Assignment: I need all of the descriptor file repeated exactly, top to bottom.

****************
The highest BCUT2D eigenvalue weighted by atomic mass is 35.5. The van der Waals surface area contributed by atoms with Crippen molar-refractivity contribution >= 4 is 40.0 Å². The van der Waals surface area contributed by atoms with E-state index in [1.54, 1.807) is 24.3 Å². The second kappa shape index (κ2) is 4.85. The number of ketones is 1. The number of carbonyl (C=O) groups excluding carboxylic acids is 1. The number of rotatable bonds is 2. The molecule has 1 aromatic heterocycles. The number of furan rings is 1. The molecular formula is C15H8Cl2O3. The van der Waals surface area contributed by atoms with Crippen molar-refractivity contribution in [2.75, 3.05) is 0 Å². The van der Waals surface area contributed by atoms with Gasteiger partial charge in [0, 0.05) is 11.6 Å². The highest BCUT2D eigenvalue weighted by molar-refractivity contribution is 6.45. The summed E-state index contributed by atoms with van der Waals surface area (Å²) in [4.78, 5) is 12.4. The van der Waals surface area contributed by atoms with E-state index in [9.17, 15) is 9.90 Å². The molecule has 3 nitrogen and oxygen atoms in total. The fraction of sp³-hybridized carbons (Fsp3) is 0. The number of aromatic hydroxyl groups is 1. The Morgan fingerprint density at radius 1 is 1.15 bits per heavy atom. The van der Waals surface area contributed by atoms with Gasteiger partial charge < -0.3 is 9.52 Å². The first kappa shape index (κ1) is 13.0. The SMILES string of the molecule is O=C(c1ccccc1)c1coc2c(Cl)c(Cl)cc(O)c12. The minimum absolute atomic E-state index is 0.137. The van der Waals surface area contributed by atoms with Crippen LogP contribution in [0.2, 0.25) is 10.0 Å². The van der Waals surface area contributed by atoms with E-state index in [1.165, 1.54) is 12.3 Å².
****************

The highest BCUT2D eigenvalue weighted by atomic mass is 35.5. The van der Waals surface area contributed by atoms with Crippen molar-refractivity contribution >= 4 is 40.0 Å². The van der Waals surface area contributed by atoms with E-state index in [1.54, 1.807) is 24.3 Å². The second kappa shape index (κ2) is 4.85. The number of ketones is 1. The number of carbonyl (C=O) groups excluding carboxylic acids is 1. The number of rotatable bonds is 2. The molecule has 1 aromatic heterocycles. The number of furan rings is 1. The molecular formula is C15H8Cl2O3. The van der Waals surface area contributed by atoms with Crippen molar-refractivity contribution in [2.75, 3.05) is 0 Å². The van der Waals surface area contributed by atoms with Gasteiger partial charge in [0, 0.05) is 11.6 Å². The highest BCUT2D eigenvalue weighted by molar-refractivity contribution is 6.45. The summed E-state index contributed by atoms with van der Waals surface area (Å²) in [4.78, 5) is 12.4. The van der Waals surface area contributed by atoms with E-state index in [9.17, 15) is 9.90 Å². The molecule has 3 nitrogen and oxygen atoms in total. The fraction of sp³-hybridized carbons (Fsp3) is 0. The number of aromatic hydroxyl groups is 1. The Morgan fingerprint density at radius 1 is 1.15 bits per heavy atom. The van der Waals surface area contributed by atoms with Gasteiger partial charge < -0.3 is 9.52 Å². The first kappa shape index (κ1) is 13.0. The SMILES string of the molecule is O=C(c1ccccc1)c1coc2c(Cl)c(Cl)cc(O)c12. The minimum absolute atomic E-state index is 0.137. The van der Waals surface area contributed by atoms with Crippen LogP contribution in [0.2, 0.25) is 10.0 Å². The van der Waals surface area contributed by atoms with E-state index in [1.165, 1.54) is 12.3 Å².